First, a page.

Growth, the middle classes and democracy in India: How different from China?


 Room Segalen, 25/F, Admiralty Centre, Tower 2, 18 Harcourt Road, Hong Kong (Admiralty MTR station, exit A)

Speaker:  Saroj Giri (University of Delhi)

Reservation & Contact: Miriam YANG / tel: 2876 6910



Dr. Saroj Giri teaches Political Theory in the Deparment of Political Science, University of Delhi. He works on social movements, movements against displacement, secularism and religious identity. His recent work is on new forms of activism like WikiLeaks and urban phenomena like the new middle classes and the anti-corruption movement in India.


Given electoral democracy in India, the large mass of the poor are a factor for the political class. The large mass of the urban working poor are also a crucial factor fuelling growth. What we see is that the upwardly mobile middle class mobilises some sections of the poor, at least at the level of public opinion, against the political class. At the same time, the political class is trying to win over the poor, through welfare schemes, and maintain some kind of a mass base, at least for electoral gains. The poor are in a confused situation, so far as their independent agency is concerned. The old trade unions have wilted but new forms of political mobilisation have not come. India is in the midst of this confusion: are the poor with the rising middle class against the political class; are they with the political class against the aggressive middle class; or are they against both these classes? The middle classes cannot be understood on their own without relating them to the poor.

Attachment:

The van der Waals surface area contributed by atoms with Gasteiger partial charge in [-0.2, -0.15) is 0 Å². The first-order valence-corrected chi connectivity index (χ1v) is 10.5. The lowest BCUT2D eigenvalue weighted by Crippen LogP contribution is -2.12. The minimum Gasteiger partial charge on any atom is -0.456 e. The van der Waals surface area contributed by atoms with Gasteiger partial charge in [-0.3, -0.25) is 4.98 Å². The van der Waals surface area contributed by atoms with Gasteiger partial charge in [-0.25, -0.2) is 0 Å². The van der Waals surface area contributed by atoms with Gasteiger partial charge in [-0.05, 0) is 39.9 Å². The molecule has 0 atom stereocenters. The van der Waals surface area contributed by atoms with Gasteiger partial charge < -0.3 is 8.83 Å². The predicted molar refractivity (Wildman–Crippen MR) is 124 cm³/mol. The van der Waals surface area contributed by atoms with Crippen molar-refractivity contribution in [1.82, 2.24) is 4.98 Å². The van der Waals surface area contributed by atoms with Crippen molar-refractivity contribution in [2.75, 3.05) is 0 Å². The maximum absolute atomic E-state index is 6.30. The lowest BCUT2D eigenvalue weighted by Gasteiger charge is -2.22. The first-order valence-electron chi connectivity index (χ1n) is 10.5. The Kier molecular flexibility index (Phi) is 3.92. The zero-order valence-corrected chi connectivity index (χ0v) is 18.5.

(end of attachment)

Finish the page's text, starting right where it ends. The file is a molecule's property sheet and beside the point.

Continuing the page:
This seminar will be held in English.
Sebastian Veg, Director of the CEFC, will chair the session.
Snacks and drinks will be served after the seminar.
Seats are limited. Please confirm your attendance.











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